Chinese Premier Li Keqiang tells a summit of eastern European leaders that China will pledge billions of dollars in funding as it seeks a stronger foothold in the region. Should the EU worry over, or welcome, the approach? David Pollard reports.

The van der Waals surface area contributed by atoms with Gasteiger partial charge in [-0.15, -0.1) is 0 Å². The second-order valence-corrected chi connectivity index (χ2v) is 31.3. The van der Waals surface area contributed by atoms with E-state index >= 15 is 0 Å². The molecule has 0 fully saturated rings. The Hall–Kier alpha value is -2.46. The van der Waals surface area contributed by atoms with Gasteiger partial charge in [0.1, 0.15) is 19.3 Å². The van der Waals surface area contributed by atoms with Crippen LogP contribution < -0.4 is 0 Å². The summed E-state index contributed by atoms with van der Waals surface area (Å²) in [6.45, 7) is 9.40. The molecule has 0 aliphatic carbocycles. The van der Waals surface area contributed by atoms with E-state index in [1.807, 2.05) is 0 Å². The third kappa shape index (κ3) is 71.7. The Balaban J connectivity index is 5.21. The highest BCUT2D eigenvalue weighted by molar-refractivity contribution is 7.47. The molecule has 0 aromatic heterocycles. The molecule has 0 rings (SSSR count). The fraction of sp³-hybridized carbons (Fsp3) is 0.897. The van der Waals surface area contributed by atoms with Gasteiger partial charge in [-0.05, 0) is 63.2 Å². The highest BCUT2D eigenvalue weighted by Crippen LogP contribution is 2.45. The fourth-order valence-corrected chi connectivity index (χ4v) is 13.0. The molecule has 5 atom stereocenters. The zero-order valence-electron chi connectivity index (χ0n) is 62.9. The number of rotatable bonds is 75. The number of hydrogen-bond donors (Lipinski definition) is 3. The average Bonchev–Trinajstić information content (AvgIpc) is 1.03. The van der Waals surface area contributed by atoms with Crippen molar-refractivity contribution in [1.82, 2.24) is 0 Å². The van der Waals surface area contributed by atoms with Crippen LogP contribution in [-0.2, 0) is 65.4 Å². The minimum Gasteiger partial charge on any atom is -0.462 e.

Shoulder to shoulder - a show of solidarity between Chinese premier Li Keqiang and his counterparts from eastern Europe. Then the all important signing ceremony - this time for a new rail link through the Balkans. It'll fit with a Chinese plan to turn the Greek port of Piraeus into a regional hub for European trade. And, naturally, will be built by China. SOUNDBITE (Chinese) CHINESE, PRIME MINISTER, LI KEQIANG, SAYING: "This will put in place a new corridor between China and Europe and we hope to see an increased exchange of goods .... Fast railway will definitely be beneficial for our trade and the development of all countries in the region." The cancellation of the $40 billion South Stream pipeline left a financial black hole for the region. Hopes for jobs and infrastructure investment vanishing on Russia's recent decision. China seems keen to fill it. It sees a lucrative market, ripe for development, with relatively low wages and an educated workforce. And a bridgehead to the wider EU. It's already pledged a $10 billion credit line and new $3 billion investment fund. SOUNDBITE (Chinese) CHINESE PRIME MINISTER, LI KEQIANG, SAYING: "We expect new ways of cooperation through private-public partnership and various leasing arrangements and that will make our cooperation more efficient, and more productive." And while some in the West oppose China's ambitions on political grounds, not so many of them oppose them on financial ones. Darren Sinden of Admiral Markets UK. (SOUNDBITE) (English) DARREN SINDEN, MARKET COMMENTATOR AT ADMIRAL MARKETS UK, SAYING: ''Bring on the foreign direct investment! Yes, of course, there's a political ramification when money comes from China into an economy, but as far as the EU's concerned, I think they should welcome foreign direct investment pretty much from wherever it comes.'' The 370-kilometre rail link could be completed within two years - the journey between Belgrade and Budapest to be cut, it's claimed, from eight to under three hours.